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Development set-up (team leader)

This is what the folder structure should look like at the end of the set-up:


  • The Game Projects folder is any location you want to put the Game Project folder.
  • The Game Project folder (here called 2015-04-18 Ludum Dare 32) is given the name of the project
  • The Repository folder (here called ludum-dare-32) contains files which are stored in the shared source code repository.  The folders highlighted in green are all shared with other team members.
  • The .hg folder is a system folder which Mercurial uses to keep track of changes in the source code repository.
  • The Unity Project folder (here called Ludum Dare 32 Unity Project) is what will be opened by Unity.  Game code and assets go in the Assets folder.
  • The Shared folder contains things which aren't part of the Unity project, but are shared with team members via the source code repository. E.g. design documents, GIMP .xcf files.
  • The Non-shared folder contains things which aren't shared with team members. E.g. screenshots, recorded video
We'll create each of these as we go.


Step 1 - Create the game project folder

  • In the Game Projects folder (wherever you choose that to be), create the Game Project folder
  • In the new Game Project folder, create a folder named non-shared.



Step 2 - Create the repository on Bitbucket

  • Create an account on Bitbucket if you haven't already.  DO NOT reuse an existing password, because you will be storing the password in plain text later!
  • Create a repository:

  • Use the following settings:



Step 3 - Check out the repository onto your computer

  • Open the Game Project folder in Windows Explorer, and right-click in a blank space.
  • Click Clone.

  • Copy the repository path from Bitbucket, and paste it into the Source box on the Clone window.
  • Click Clone
  • You will be asked for your Bitbucket password.

  • In the newly-created Repository folder, create a folder named shared next to the existing .hg folder.


Step 4 - Create the Unity project

  • Start Unity.
  • On the Unity starting screen, click New project.
  • Enter a Project name, and select the Repository folder as the Location.


  • When the newly-created project is opened in Unity, add a cube to the scene.
  • In the Assets folder, create a folder named Scenes.
  • Save the current scene into the Scenes folder.

When other team members check out the project, they should be able to see the scene you just created.

  • Click Edit -> Project Settings -> Editor.
  • Set Version Control -> Mode to Visible Meta Files.
  • Set Asset Serialization -> Mode to Force Text.



Step 5 - Configure Mercurial/Tortoise Hg

  • In Windows Explorer, right-click the repository folder, and then click Hg Workbench.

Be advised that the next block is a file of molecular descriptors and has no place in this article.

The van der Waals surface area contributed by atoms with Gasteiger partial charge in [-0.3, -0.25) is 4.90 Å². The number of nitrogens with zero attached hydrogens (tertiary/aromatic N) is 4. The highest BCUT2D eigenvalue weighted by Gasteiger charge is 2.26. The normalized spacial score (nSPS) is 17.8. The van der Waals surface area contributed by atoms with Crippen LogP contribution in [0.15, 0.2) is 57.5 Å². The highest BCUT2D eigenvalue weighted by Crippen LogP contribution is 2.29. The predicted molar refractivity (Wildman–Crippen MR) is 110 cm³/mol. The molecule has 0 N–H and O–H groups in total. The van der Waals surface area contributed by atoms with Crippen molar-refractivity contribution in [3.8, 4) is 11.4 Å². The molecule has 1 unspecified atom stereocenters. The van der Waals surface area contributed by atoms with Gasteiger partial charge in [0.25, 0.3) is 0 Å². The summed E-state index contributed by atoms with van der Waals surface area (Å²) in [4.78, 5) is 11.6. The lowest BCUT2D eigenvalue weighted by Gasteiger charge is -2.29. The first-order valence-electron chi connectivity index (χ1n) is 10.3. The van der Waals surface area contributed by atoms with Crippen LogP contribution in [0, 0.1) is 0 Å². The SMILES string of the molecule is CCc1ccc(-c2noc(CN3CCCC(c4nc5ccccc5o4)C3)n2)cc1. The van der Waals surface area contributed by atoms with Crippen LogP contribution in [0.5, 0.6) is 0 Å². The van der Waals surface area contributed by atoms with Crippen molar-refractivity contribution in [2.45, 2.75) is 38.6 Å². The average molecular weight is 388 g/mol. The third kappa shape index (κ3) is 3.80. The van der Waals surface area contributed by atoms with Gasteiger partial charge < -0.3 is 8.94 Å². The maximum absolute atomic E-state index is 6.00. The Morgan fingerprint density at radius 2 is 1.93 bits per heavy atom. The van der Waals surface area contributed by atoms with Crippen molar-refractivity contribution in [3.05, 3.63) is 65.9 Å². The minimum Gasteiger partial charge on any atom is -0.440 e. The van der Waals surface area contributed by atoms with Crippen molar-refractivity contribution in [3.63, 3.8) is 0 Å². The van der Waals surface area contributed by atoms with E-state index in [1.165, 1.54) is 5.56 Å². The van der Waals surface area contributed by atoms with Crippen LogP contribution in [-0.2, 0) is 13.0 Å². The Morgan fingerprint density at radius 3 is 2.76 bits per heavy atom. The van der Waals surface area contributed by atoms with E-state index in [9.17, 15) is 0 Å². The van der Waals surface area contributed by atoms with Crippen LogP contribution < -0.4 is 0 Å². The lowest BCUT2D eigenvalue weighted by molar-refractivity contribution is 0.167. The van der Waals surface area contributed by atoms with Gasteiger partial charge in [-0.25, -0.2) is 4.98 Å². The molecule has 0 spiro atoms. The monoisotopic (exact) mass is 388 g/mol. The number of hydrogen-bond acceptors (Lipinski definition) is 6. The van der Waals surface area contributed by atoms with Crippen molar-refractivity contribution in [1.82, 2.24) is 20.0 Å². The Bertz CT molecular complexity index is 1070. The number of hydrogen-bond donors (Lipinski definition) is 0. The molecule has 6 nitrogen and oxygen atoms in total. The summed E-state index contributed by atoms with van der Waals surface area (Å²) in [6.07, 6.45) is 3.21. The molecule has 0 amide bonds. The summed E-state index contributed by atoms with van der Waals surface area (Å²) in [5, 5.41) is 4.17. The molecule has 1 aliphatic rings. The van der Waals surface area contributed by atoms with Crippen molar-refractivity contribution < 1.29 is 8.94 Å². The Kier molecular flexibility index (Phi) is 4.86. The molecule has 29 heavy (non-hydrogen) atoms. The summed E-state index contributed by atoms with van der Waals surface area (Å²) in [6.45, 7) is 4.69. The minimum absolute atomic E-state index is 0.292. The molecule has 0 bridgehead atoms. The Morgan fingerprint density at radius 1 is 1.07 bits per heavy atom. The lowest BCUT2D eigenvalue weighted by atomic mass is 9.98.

• In TortoiseHg Workbench, click File -> Settings.
  • On the repository settings tab, click the Commit section.
  • Enter a Username (this doesn't have to be your Bitbucket username)

  • In TortoiseHg Workbench, click the toolbar button to enter the Synchronise view.
  • Click the Manage HTTPS connection security and user authentication button next to the repository URL (it looks like a padlock).
  • Enter your password - it is stored in plain text somewhere.


Step 6 - Add the Unity project to the repository

  • Right-click one of the files in the Working Directory which are in the Library folder, and then click Ignore:

  • In the Ignore filter window, add the following filters:
    • <Unity Project folder>/Library
    • <Unity Project folder>/Temp
    • *.csproj
    • *.sln
    • *.userprefs

  • Click the toolbar button to switch to the Commit view.
  • Make sure all the files in the Working Directory are checked.
  • Enter a commit message, and then click Commit

This has added the changeset on your computer, but you need to push the changeset to the central repository on Bitbucket before other team members can see it.

  • Click the toolbar button to push outgoing changes.
  • Verify that the push to the remote repository completed.

Step 7 - Set up MonoDevelop code formatting

  • Open MonoDevelop, by double-clicking a script in Unity (create a C# if there isn't one already)
  • On the Project menu, click Apply Policy

  • On the Apply Policies window, select the Microsoft Visual Studio policy, and then click Apply Policies
  • On the Tools menu, click Options

  • In the Behaviour section, select Format document on save

Step 8 - Invite team members

  • On the Bitbucket repository page, click Send invitation, and then enter the team member's username.

Step 9 - Start capturing a timelapse

  • Run Chronolapse, and configure the following settings before clicking Start Capture
  • Set Time Between Captures to 30 seconds
  • Choose a Save Folder
  • Set the File Format to png




Add notes about text assets in unity